- Disaster and emergency recovery: what happens in the event of an emergency. As many organisations have found to their cost, it’s not just a matter of how you want employees to use your IT systems, but the measures you need to take in order to ensure they’re still available in the event of an emergency.
The most common forms of IT policy
The exact IT policies required by your organisation will be defined by the nature and size of your business, the number of employees, the products or services you sell and the specific IT systems you use.
For example most organisations require an “Acceptable IT Use” policy, but not every business would have a “Remote Access Policy” because working away from the usual workplace may not be possible or sanctioned in some organisations.
Let’s look at the most commonly used IT policies
1. Acceptable Use Policy
“Acceptable use” describes the guidelines for the use of company computers and telephones, and should cover web browsing (for example specifically prohibiting access to certain types of website), email (for instance preventing use of company email for personal communications) and other aspects of IT use specific to your business. Your policy will also set out the consequences for misuse.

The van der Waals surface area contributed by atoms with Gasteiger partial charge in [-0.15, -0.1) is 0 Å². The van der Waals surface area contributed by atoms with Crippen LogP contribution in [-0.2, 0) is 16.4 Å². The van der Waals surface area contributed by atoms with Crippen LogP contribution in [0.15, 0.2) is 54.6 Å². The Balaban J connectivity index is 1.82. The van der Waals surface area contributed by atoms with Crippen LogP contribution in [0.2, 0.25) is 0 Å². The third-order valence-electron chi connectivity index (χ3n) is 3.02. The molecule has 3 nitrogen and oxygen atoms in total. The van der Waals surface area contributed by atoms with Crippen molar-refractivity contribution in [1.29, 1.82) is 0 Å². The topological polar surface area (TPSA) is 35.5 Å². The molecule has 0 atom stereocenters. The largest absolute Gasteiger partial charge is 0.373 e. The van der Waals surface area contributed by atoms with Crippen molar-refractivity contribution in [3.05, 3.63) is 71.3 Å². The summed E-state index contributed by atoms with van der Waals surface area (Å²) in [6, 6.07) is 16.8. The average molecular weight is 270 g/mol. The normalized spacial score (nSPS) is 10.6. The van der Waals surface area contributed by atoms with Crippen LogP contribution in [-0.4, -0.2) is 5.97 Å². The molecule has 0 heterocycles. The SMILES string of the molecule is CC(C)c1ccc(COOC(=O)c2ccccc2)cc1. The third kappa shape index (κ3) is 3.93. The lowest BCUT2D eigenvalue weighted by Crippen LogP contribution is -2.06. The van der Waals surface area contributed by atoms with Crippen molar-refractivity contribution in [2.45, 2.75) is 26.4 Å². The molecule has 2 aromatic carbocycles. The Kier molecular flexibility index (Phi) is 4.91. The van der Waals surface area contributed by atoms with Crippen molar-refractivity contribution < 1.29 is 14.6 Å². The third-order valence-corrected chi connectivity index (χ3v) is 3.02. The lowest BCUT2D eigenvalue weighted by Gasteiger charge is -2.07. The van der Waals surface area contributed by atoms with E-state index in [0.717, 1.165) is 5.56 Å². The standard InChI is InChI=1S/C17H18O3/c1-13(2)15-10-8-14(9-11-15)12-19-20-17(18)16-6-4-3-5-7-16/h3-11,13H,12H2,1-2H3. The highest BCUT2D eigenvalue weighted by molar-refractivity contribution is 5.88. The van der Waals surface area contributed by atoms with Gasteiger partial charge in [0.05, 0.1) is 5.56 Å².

2. Device Usage Policy
A similar but more specific point is Device Usage Policy, which is about ensuring people know what they can and cannot do on computers and phones whilst connected to your network. As a business, you are responsible (and can be held liable) for what your employees do whilst using your IT and communications infrastructure, including for any illicit or illegal activities.
3. Social Media Policy
Opinions vary greatly about use of Social Media for both personal and business use. However its massive reach and ubiquitous use of smartphones means that many employees are now connected all the time, with the inevitable drain on productivity if used for personal reasons in the workplace. A Social Media Policy for your business is a must to eliminate any grey areas.
4. Disaster Recovery Policy
You don’t need to be told that the consequences of an unscheduled ‘shut down’ due to an emergency or disaster could result in significant costs and losses, even the failure of your business. It’s for this reason that planning your procedures in the event of such a disaster is critically important – not just for your IT systems, but for the whole of the business. Documenting how you will deal with the unexpected is covered in your ‘contingency plan’ or Disaster Recovery Policy.
5. IT Purchasing Policy
Clearly it is sensible to standardise on selected IT suppliers and products, and this should be enshrined in an IT Purchasing Policy. By failing to standardise on the sourcing of operating systems, hardware, software, vendors and support contracts, organisations run the risk of “maverick” purchasing of IT goods and services. Centralised, standardised purchasing also allows you to negotiate more cost effective contracts and prices.
6. Licensing and Upgrade Policy